A model of the Hualong One nuclear power reactor (YU LINTAO)

Safety first

Throughout history there have been three major nuclear disasters: the Three Mile Island accident in the United States in 1979, the Chernobyl accident in the Soviet Union in 1986, and the Fukushima disaster in Japan in 2011. Zheng told Beijing Review that such events are incidents of small probability: The first two resulted from insufficient understanding of design management, while the Fukushima accident was attributed to a natural disaster.

"As the current experience of management and operation of nuclear power stations is quite mature, it is rare for us to make the same mistakes," Zheng claimed.

Zheng, who has been engaged in research on nuclear power for over 30 years, said that it is "quite safe," safer than air traffic, going by accident rates. According to Zheng, even when there were some

minor accidents, they were mostly controlled within the reactor units without causing catastrophe.

Since Japan's Fukushima disaster in 2011, preventing cooling system failure has become a key safety priority for the nuclear industry worldwide. Industry insiders said, as both Hualong One and CAP1400 are third-generation nuclear power technologies, they address the problems outlined above.

Hu Wenquan, Assistant President of CGN, said that Hualong One nuclear technology meets the highest requirements for global safety standards. Generating units with the Hualong One design have all adopted double-layer safety shells which can withstand the impact of a large commercial airplane. "It means that even a terrorist attack like that of 9/11 cannot destroy the reactors employing the Hualong One design," said Hu.

Zheng explained that CAP1400 technology meets the latest world nuclear safety standards and it can ensure the safety of the reactor and heat discharge from core decay

under extreme conditions without an external power supply. In the case of an accident,

human intervention is not needed within 72 hours and supply abilities would recover after 72 hours. Zheng also noted that the probability of large amount of radioactivity released into the environment of CAP1400 is one to two orders of magnitude lower than the existing second-generation nuclear power technology.

Ready for export

Along with technological advancement, Chinese nuclear enterprises are also stepping up their overseas strategies. Several have made inroads in global nuclear markets.

Last October, during Chinese President Xi Jinping's state visit to the UK, CGN and Electricite de France (EDF) signed a strategic investment agreement to build a nuclear power plant at Hinkley Point in southwestern England. Meanwhile, CGN and EDF are planning to cooperate on another two nuclear projects at Sizewell in Suffolk and Bradwell in Essex. The Bradwell project plans to use China's Hualong One nuclear technology.

CNNC General Manager Qian said that so far, CNNC had exported six nuclear power reactors, five miniature neutron source reactors, two nuclear research facilities and one experimental reactor.

Ma Lu, Vice General Manager of China's State Power Investment Corp., said that CAP1400 can help shorten the construction

period to 56 months, making it more competitive in the global market. Exports of the CAP1400 nuclear technology to South Africa and Turkey are in the pipeline. During the Johannesburg Summit of the Forum on China-Africa Cooperation in December 2015, an agreement was signed between China and South Africa to train South African nuclear technicians in this regard.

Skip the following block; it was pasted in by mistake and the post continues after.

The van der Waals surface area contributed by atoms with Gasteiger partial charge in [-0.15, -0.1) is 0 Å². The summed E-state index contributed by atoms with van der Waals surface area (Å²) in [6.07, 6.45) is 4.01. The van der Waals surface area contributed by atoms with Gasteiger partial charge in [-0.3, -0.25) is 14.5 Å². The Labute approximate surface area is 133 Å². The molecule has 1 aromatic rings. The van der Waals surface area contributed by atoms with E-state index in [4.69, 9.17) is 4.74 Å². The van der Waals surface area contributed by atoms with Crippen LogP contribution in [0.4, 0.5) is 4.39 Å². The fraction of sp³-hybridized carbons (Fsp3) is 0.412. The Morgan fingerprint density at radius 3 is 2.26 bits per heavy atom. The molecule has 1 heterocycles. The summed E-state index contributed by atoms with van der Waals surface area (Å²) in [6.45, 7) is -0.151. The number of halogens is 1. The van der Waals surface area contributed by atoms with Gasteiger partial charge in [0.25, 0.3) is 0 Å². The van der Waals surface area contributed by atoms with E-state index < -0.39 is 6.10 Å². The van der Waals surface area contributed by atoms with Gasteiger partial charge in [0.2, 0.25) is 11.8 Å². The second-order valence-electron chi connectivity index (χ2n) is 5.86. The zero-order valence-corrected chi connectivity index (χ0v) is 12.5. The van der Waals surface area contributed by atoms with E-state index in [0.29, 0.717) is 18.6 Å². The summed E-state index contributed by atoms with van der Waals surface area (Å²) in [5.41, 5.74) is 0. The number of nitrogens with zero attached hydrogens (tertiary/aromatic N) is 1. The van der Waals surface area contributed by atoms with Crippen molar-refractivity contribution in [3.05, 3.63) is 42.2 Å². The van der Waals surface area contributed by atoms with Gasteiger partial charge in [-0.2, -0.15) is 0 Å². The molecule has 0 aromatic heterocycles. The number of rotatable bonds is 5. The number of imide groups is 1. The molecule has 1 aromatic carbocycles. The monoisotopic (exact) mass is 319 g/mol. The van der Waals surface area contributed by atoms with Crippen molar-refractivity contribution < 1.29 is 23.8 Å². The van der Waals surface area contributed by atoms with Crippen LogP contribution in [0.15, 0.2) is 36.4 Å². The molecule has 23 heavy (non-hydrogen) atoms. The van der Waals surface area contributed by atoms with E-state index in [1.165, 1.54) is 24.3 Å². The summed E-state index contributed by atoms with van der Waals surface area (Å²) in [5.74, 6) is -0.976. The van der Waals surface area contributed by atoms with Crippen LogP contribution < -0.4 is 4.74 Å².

The implementation of the Belt and Road Initiative will create more demand for China's nuclear industry. According to Qian, among the 60 countries alongside the land and maritime Silk Roads, about 40 have plans to develop

nuclear power. Statistics showed that, the export of every nuclear power reactor will need 80,000 devices, involve more than 200 companies for construction and create about 150,000 jobs. Experts estimated that if China can take 20 percent of the market along the land and maritime Silk Roads, China can export 30 nuclear power units, which could generate 1 trillion yuan ($153 billion) in output value, create 5 million jobs and 3 trillion yuan ($460 billion) for the whole operation lifetime.

CNNC has already sold its Hualong One technology to Pakistan and is helping the country build several nuclear power projects, and negotiations on nuclear cooperation between CNNC and other countries along the Belt and Road such as Egypt, Saudi Arabia and the United Arab Emirates are under way.

According to Hu of CGN, Viet Nam has sent some technicians to the Fangchenggang nuclear power station for training in the hopes of future cooperation. Thailand's Ratchaburi Electricity Generating Holding Public Co. Ltd., a subsidiary of the state-owned Electricity Generating Authority of Thailand, set up a joint venture with CGN to build and operate the second phase of the Fangchenggang plant, with the aim of gaining valuable technological experience needed to develop its own nuclear power industry.

In reality, a nuclear power plant cooperation project lasts decades long, thus such cooperation requires long-term sound and stable bilateral relations between the contractors. Zheng suggested that in the long run, the overseas strategy of Chinese nuclear enterprises should be based on setting up joint ventures with local firms to train talents and foster the growth of their industries.

Zheng also warned that, as safety is the lifeblood of the industry, whenever conducting cooperation with other countries, strict appraisals on the countries' infrastructure and safety culture must be carried out to make sure whether they are suitable to develop nuclear power. "Blind expansion must be avoided," Zheng stressed.

Copyedited by Mara Lee Durrell

Comments to yulintao@bjreview.com